Systems biology met epigenetics two decades ago (not two days ago)

Systems biology meets epigenetics: A computational model explains epigenome dynamics during differentiation.” December 4th, 2012.

Excerpt: “Epigenetics and systems biology are two disciplines that created a lot of excitement in the research community in the last decade. It is widely believed that an even bigger potential lies in the combination of both fields, yet experimental and computational scientists have to join forces.”

My comment: In our 1996 Hormones and Behavior review article, we linked molecular epigenetics to systems biology and detailed the links From fertilization to adult sexual behavior. In context, our representation linked the sense of smell to hormonal organization and activation of vertebrate behavior.  The model was subsequently extended to invertebrates and their life history transitions. The epigenetic effects of social stress in mammals were also further detailed.

Yet, here we are, with a computational model at the same time the honeybee model organism exemplifies the epigenetic effects of nutrient chemicals and pheromones across species. Had I not presented (on November 9, 2012) an updated version of the model I’ve used to link the sensory environment to behavior since 1992, it would be less frustrating to see others offering a computational model instead of extending works with model organisms from microbes to man.

You can’t feed sugar to a computational model of epigenetic cause and effect to arrive at an acceptable model for behavior. You can, however, feed glucose to any organism on the planet and quickly see that it is largely responsible for all epigenome dynamics, and that the metabolism of glucose and other nutrient chemicals to species-specific pheromones controls adaptive evolution via ecological, social, neurogenic, and socio-cognitive niche construction.  Thus, while a computational model may help to explain epigenome dynamics during differentiation of cells and species,  model organisms will continue to explain the epigenetic effects of sensory input on the development of behavior and species survival.

The computational model may, however, help to compute what will happen when an organism runs out of food.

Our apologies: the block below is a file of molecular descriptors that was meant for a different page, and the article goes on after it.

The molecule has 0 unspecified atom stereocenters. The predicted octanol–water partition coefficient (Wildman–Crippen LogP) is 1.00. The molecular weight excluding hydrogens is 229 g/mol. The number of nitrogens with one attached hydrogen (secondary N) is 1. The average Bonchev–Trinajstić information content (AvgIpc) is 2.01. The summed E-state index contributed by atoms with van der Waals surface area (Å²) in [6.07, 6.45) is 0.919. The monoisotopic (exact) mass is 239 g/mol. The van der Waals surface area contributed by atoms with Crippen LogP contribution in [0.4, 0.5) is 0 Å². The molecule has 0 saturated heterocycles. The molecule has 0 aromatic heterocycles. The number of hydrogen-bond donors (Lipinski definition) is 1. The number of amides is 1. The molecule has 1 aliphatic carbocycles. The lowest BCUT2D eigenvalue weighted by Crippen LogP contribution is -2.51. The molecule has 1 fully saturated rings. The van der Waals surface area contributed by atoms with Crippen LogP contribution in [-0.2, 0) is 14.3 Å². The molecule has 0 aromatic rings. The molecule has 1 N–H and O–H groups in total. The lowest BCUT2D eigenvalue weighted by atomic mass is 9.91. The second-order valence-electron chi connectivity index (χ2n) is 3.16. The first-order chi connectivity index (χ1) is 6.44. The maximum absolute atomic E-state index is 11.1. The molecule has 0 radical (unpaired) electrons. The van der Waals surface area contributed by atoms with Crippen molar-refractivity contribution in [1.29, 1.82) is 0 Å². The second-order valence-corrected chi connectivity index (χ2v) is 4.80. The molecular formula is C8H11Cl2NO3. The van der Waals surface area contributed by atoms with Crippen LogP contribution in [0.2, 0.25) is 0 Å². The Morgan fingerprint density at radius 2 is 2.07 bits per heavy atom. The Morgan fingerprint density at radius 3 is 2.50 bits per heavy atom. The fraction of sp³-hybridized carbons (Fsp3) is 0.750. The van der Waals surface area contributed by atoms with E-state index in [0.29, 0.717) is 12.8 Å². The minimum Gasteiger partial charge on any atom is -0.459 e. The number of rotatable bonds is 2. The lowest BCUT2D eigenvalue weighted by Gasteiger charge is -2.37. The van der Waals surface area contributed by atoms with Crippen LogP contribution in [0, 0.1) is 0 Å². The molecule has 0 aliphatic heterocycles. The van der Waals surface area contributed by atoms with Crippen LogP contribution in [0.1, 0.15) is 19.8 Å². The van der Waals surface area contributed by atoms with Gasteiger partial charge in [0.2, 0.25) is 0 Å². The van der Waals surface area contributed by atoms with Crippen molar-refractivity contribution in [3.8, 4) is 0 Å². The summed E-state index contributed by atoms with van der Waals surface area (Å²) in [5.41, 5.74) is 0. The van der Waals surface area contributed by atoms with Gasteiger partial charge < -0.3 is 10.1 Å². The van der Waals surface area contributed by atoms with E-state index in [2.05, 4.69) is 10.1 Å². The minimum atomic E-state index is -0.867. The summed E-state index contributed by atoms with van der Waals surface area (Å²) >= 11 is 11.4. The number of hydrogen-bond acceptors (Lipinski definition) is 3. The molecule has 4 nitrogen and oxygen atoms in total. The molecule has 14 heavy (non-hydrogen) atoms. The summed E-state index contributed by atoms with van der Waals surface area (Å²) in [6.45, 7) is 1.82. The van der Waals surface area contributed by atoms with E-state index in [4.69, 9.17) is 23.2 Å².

About James V. Kohl 1307 Articles
James Vaughn Kohl was the first to accurately conceptualize human pheromones, and began presenting his findings to the scientific community in 1992. He continues to present to, and publish for, diverse scientific and lay audiences, while constantly monitoring the scientific presses for new information that is relevant to the development of his initial and ongoing conceptualization of human pheromones. Recently, Kohl integrated scientific evidence that pinpoints the evolved neurophysiological mechanism that links olfactory/pheromonal input to genes in hormone-secreting cells of tissue in a specific area of the brain that is primarily involved in the sensory integration of olfactory and visual input, and in the development of human sexual preferences. His award-winning 2007 article/book chapter on multisensory integration: The Mind’s Eyes: Human pheromones, neuroscience, and male sexual preferences followed an award winning 2001 publication: Human pheromones: integrating neuroendocrinology and ethology, which was coauthored by disinguished researchers from Vienna. Rarely do researchers win awards in multiple disciplines, but Kohl’s 2001 award was for neuroscience, and his 2007 “Reiss Theory” award was for social science. Kohl has worked as a medical laboratory scientist since 1974, and he has devoted more than twenty-five years to researching the relationship between the sense of smell and the development of human sexual preferences. Unlike many researchers who work with non-human subjects, medical laboratory scientists use the latest technology from many scientific disciplines to perform a variety of specialized diagnostic medical testing on people. James V. Kohl is certified with: * American Society for Clinical Pathology * American Medical Technologists James V. Kohl is a member of: * Society for Neuroscience * Society for Behavioral Neuroendocrinology * Association for Chemoreception Sciences * Society for the Scientific Study of Sexuality * International Society for Human Ethology * American Society for Clinical Laboratory Science * Mensa, the international high IQ society